Latvian study shows digital tax could yield 17-30 million euros per year

A study estimates that the Latvian state budget could gain an additional 17-30 million euros per year by implementing a 3% digital services tax, according to a Latvian Radio broadcast on January 16.

A necessary tax

Consumption of television, newspapers and other traditional media is increasingly declining, while mobile device use is increasing. Latvian Advertising Association Chair Baiba Liepiņa points out that companies such as Facebook and Google use their technological advantages to reach audiences everywhere while using Latvian resources, or the people who live here.

“It would only be fair if they had to pay some sort of tax for the advertising they attract and profits gained,” said Liepiņa.

Politically, Saeima Human Rights and Public Affairs Committee Chair Artuss Kaimiņš (independent) supports such a tax, but opposition MP from the same committee Boriss Cilevičs (Harmony) still sees arguments for and against.

“The international, or supranational industry is too powerful for it to be regulated at the national level. Even European Union regulations don't work in many cases. The way it's presented at the moment seems a bit artificial,” said Cilevičs.

Estimated turnover

The Primus Derling law office conducted the study about implementing a digital services tax in Latvia upon request from the Ministry of Culture. The tax is something the Organisation for Economic Co-operation and Development (OECD) and EU have already begun to discuss. Reaching a consensus has proven to be difficult. France, Italy and Austria have already implemented such a tax, while the UK plans to do so in April of this year.

”It's essentially a tax on turnover. That means that this tax isn't paid by residents or consumers, but the large corporations specifically, which work in the respective markets, pay,” said law office tax consultant Ingūna Ābele.

The study estimates that the size of the Latvian market for these digital giants is around 100 million euros, when looking at 2018 data on seven large companies including Google, Facebook and Booking.com. For the first 10 months of last year this amount already reached 113 million euros, according to Ābele. The study authors suggest that the tax profits could be used to support Latvian media in content creation.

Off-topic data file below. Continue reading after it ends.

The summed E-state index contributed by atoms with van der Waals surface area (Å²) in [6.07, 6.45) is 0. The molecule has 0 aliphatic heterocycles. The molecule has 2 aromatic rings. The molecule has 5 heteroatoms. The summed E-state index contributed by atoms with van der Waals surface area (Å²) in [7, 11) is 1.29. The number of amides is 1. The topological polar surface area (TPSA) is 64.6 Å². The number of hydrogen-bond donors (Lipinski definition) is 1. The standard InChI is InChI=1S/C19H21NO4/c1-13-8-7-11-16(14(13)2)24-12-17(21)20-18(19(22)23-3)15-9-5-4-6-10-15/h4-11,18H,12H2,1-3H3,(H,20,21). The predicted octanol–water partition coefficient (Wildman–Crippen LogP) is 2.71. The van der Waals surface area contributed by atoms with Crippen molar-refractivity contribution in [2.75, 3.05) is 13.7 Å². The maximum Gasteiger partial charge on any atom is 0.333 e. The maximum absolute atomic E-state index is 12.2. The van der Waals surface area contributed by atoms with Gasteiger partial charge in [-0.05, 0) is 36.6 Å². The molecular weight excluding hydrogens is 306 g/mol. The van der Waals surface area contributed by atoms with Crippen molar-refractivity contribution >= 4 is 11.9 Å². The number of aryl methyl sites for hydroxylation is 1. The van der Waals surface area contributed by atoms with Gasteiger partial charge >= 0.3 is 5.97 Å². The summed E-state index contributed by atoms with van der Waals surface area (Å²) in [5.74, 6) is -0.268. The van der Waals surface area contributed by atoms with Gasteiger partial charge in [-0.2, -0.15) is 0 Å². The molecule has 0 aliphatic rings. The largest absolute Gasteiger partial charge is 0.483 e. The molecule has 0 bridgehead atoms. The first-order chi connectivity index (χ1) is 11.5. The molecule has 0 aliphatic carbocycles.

At the same time the study also points to legal risks, such as double taxation, and suggests that such a tax would only be a temporary fix until the OECD or EU tax is implemented.

As previously reported, the Ministry of Culture released information on November 26, 2019 that it is considering several courses of action in response to Prime Minister Krišjānis Kariņš' (New Unity) request for a vision and concrete proposals for strengthening the integrity of the Latvian information space.

The ministry points out that with the increase in spending on digital and foreign platforms, Latvian media regulations no longer have the intended impact. The regulations aren't effective in limiting the advertising of certain products and services, and put local media at a disadvantage.

The courses of action include reviewing individual advertising restrictions for media, as well as a discussion around a possible so-called "digital tax". The ministry also suggests reviewing the regulations concerning consumer protection, which restrict credit service advertisements and the advertising income for media registered in Latvia.

Taking into account that advertising is important for generating revenue to cover local content, the ministry says it's necessary to create advertising restrictions that correspond to the changing media environment and promote fair competition. This would allow Latvian content creators and distributors to compete in a global market.

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